Rout the thumbnail profile on all four sides of the drawer front. In this operation, the thumbnail bit will attack the grain from four directions. To avoid tearout, proceed slowly but decisively when making your cut.
Photos: Matthew Teague
SETUP TO CUT PRECISE TAIL S For a strong joint, the tail must be snug in the slot. Too loose, the joint will be weak; too tight, the tail will split the drawer front. With the router fence properly set, clamp the drawer side to another piece of wood for bracing. Slide the bracing along the top of the fence to steady the cut. Each face of the tail is cut in a single pass and produces a precise fit to the drawer-front slots.
Drawer side Router fence Dovetail bit
clamp and the miter gauge hold the workpiece tightly against the fence; without them, the cut would be unsafe. To cut the slot on the opposite end, the workpiece is fed right to left, against the bit’s rotation. Then, using the same bit, I prepared to cut the tails. As a matter of habit, I made a couple of test cuts on stock of the same thickness to dial in the depth. It is important to make practice cuts before cutting a whole stack of drawer sides. I buried most of the bit in the fence, stood the practice piece on end, and took a pass at each face. During assembly, the two surfaces slide together. Remember, though, that waterbased glue will swell the tail, adding to the difficulty of assembly, so the fit of the tail to the slot is critical. Once I achieved a snug fit, I went ahead and cut the dovetails on all of the drawer sides. Once the dovetails were made, I changed out my bit and routed the drawer-front rabbets, cutting the top and sides only, 1⁄4 in.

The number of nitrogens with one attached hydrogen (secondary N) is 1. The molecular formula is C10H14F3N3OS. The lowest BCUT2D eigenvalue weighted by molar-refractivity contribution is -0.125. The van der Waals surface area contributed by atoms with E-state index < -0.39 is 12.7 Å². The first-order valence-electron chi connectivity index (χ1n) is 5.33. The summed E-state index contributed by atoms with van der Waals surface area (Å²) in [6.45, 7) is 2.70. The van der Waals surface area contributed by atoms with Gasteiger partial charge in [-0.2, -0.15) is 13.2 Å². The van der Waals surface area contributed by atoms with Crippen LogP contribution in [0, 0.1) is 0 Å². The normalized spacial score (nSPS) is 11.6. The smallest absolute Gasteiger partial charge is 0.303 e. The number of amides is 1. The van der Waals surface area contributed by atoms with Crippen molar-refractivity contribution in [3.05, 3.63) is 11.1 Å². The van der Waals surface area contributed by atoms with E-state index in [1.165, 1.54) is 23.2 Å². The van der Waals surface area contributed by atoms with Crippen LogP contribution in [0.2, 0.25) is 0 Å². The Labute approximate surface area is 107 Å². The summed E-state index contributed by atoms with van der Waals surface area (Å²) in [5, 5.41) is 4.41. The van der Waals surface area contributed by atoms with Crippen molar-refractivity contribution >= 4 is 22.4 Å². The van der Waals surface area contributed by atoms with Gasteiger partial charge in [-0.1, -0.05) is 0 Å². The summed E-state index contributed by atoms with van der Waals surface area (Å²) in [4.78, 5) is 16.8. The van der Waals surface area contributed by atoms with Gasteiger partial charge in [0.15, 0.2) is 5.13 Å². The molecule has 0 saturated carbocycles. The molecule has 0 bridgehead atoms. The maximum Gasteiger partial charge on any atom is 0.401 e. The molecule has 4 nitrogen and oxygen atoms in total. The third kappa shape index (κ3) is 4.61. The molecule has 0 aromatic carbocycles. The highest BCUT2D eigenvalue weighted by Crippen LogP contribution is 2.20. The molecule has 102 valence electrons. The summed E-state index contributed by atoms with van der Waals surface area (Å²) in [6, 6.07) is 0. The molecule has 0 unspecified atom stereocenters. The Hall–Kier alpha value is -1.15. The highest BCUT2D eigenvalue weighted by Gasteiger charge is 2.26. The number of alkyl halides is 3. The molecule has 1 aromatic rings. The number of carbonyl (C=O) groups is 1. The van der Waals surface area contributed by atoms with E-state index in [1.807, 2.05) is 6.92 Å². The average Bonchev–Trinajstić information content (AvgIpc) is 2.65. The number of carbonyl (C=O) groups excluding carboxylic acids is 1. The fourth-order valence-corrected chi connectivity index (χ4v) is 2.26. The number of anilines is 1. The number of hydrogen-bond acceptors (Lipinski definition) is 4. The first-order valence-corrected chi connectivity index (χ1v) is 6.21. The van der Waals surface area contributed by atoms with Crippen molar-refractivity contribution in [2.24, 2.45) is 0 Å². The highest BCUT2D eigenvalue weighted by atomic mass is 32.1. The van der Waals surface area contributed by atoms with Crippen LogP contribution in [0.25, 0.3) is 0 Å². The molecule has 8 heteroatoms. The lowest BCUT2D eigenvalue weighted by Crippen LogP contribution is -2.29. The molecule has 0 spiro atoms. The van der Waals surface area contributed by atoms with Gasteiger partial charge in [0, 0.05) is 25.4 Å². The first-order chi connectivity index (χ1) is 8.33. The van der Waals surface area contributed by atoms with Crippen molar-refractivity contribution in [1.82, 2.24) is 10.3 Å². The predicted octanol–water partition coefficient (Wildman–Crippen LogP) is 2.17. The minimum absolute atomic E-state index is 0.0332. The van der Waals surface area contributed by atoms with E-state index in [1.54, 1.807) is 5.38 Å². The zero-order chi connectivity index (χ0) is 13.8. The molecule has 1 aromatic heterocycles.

deep and 1⁄4 in. wide. Then, with a thumbnail bit, I profiled the drawer-front edges.
Cut the remaining joints At the tablesaw, I cut dadoes on the sides to accept the drawer back. Then I ripped 1 ⁄4-in.-wide grooves 5⁄16 in. from the bottom of the sides and fronts to accept the drawer bottom. To ensure a perfect fit, I raised the blade after cutting the grooves, then I ripped the drawer back to width. The drawer bottom slides into the grooves and caps the bottom edge of the drawer back.